The XBee modules is something I wanted to play with for a long time. They seem very easy to work with and are packed with all kind of features. Though in my case I’m not using almost any of them, not even the AES encryption which could secure the data channel. I’m using the Series 1 XBee low-power embedded RF modules (XB24), which have a power of 1 mW and 30 m indoor range. There are many comments in Internet that the indoor range of the XBee modules is poor and I can confirm that. The range really depends on what the signal must travel through. Sometimes you lose the link even through one wall, sometimes it can go through a few walls. The XBee & XBee-PRO OEM RF Module Antenna Considerations is a great article by the XBee manufacturers. After all, probably by using such a low-power module, we shouldn’t expect so great results. It works well in my apartment though — all rooms report to the central XBee module successfully. On the server’s side, the receiver, I first had an XBee with chip antenna, which I replaced with an XBee-PRO with whip antenna. This made no difference.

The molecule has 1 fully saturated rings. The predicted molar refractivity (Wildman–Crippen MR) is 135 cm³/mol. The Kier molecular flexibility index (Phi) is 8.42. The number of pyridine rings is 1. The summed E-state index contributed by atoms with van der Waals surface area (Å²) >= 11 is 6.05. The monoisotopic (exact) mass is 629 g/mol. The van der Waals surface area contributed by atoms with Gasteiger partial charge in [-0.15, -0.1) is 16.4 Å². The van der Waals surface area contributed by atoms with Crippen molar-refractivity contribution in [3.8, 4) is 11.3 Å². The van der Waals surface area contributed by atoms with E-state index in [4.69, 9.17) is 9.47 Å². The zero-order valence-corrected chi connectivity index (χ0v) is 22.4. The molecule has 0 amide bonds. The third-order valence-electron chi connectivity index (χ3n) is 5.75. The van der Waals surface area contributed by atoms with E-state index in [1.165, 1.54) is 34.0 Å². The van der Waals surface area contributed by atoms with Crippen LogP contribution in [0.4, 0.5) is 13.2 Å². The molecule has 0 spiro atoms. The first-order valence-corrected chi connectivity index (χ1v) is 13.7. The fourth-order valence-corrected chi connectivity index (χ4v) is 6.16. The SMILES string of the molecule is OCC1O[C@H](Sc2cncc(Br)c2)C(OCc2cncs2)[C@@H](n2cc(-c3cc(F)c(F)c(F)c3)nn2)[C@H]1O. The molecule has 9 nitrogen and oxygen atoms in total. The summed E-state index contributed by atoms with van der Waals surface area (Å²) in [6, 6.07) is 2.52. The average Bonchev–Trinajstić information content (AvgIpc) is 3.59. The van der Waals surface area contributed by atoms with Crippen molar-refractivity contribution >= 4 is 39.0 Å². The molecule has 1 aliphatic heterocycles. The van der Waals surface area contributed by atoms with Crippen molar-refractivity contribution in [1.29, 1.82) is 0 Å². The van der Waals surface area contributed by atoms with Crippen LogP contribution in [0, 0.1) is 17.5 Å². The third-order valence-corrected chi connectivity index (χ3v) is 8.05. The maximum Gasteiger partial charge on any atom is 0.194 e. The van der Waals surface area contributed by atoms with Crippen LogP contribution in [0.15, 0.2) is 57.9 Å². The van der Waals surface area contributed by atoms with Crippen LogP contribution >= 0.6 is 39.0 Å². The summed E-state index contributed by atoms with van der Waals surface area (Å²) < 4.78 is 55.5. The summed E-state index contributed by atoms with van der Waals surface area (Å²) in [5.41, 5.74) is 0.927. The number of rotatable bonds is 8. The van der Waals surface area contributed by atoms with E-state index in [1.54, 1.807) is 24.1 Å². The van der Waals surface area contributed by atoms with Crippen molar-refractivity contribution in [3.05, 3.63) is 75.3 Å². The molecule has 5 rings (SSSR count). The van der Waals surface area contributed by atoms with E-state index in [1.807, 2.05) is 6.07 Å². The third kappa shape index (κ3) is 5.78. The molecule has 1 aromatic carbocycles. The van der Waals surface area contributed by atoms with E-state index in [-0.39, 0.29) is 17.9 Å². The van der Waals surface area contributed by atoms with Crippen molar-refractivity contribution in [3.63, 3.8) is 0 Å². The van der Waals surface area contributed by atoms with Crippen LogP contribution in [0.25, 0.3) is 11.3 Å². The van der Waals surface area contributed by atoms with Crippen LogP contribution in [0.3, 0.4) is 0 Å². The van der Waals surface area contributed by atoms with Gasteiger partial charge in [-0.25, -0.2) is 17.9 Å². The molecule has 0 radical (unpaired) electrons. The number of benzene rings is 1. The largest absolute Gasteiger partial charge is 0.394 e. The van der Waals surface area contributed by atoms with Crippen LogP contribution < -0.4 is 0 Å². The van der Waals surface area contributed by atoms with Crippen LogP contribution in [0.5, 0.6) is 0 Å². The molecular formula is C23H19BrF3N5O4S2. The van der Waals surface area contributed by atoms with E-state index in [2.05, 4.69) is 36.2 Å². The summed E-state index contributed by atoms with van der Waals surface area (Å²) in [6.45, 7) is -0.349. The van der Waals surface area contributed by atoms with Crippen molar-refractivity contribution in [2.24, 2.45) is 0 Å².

Wiring the XBee module is very easy. It requires no external components. If you read the PDF datasheet, you’ll see how many great features an XBee has. I’m using only three of them:

  • Sleep mode — the microcontroller puts the XBee to sleep by controlling the SLEEP_RQ pin 9.
  • Networking addressing — each XBee is configured with a unique address, so that the receiver on the server side knows which reading belongs to which sensor probe.
  • API operation — the receiver XBee module operates in an API mode, which is a frame-based protocol that provides greater flexibility and more control. For example, besides the received data payload, an API frame gives information about the sender’s address and the signal quality.

Temperature and humidity sensor
I wanted to interface the sensor directly using a digital protocol, so that we can minimize the ADC stuff and errors. The SHT11 turned out to be the sensor I was looking for:

  • Relative humidity accuracy: +/- 3% in the range 20% to 80% RH. The sensor comes fully calibrated.
  • Temperature accuracy: +/- 1.5 degrees Celsius in the range -15 to +65 degrees Celsius.
  • Digital two-wire interface.